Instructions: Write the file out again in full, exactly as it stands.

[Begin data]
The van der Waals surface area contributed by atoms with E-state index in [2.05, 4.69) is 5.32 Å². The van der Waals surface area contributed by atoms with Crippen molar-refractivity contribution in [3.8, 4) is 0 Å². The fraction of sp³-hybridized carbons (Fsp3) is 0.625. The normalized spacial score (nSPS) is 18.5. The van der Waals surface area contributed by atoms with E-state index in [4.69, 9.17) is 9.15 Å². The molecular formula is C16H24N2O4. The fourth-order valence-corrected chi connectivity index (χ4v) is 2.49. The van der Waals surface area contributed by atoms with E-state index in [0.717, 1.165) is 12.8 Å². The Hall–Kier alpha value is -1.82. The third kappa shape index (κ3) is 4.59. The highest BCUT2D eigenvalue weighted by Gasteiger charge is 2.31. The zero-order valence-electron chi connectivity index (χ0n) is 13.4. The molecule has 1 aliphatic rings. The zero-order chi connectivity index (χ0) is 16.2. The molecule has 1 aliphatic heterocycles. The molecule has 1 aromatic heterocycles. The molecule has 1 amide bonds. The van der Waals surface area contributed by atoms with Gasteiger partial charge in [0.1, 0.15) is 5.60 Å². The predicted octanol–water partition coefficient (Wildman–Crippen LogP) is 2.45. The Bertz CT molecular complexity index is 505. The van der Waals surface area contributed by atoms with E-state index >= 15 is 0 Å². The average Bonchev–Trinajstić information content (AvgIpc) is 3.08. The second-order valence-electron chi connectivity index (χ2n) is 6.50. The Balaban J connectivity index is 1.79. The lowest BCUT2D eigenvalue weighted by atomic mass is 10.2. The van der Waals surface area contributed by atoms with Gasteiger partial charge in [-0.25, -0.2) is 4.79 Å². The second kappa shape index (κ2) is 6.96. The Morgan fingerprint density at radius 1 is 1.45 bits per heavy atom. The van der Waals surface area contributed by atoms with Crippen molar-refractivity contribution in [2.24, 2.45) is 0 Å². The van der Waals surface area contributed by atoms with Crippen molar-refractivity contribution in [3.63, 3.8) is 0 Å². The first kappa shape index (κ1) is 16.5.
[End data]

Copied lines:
The van der Waals surface area contributed by atoms with E-state index in [2.05, 4.69) is 5.32 Å². The van der Waals surface area contributed by atoms with Crippen molar-refractivity contribution in [3.8, 4) is 0 Å². The fraction of sp³-hybridized carbons (Fsp3) is 0.625. The normalized spacial score (nSPS) is 18.5. The van der Waals surface area contributed by atoms with E-state index in [4.69, 9.17) is 9.15 Å². The molecular formula is C16H24N2O4. The fourth-order valence-corrected chi connectivity index (χ4v) is 2.49. The van der Waals surface area contributed by atoms with E-state index in [0.717, 1.165) is 12.8 Å². The Hall–Kier alpha value is -1.82. The third kappa shape index (κ3) is 4.59. The highest BCUT2D eigenvalue weighted by Gasteiger charge is 2.31. The zero-order valence-electron chi connectivity index (χ0n) is 13.4. The molecule has 1 aliphatic rings. The zero-order chi connectivity index (χ0) is 16.2. The molecule has 1 aliphatic heterocycles. The molecule has 1 aromatic heterocycles. The molecule has 1 amide bonds. The van der Waals surface area contributed by atoms with Gasteiger partial charge in [0.1, 0.15) is 5.60 Å². The predicted octanol–water partition coefficient (Wildman–Crippen LogP) is 2.45. The Bertz CT molecular complexity index is 505. The van der Waals surface area contributed by atoms with E-state index >= 15 is 0 Å². The average Bonchev–Trinajstić information content (AvgIpc) is 3.08. The second-order valence-electron chi connectivity index (χ2n) is 6.50. The Balaban J connectivity index is 1.79. The lowest BCUT2D eigenvalue weighted by atomic mass is 10.2. The van der Waals surface area contributed by atoms with Gasteiger partial charge in [-0.25, -0.2) is 4.79 Å². The second kappa shape index (κ2) is 6.96. The Morgan fingerprint density at radius 1 is 1.45 bits per heavy atom. The van der Waals surface area contributed by atoms with Crippen molar-refractivity contribution in [2.24, 2.45) is 0 Å². The van der Waals surface area contributed by atoms with Crippen molar-refractivity contribution in [3.63, 3.8) is 0 Å². The first kappa shape index (κ1) is 16.5.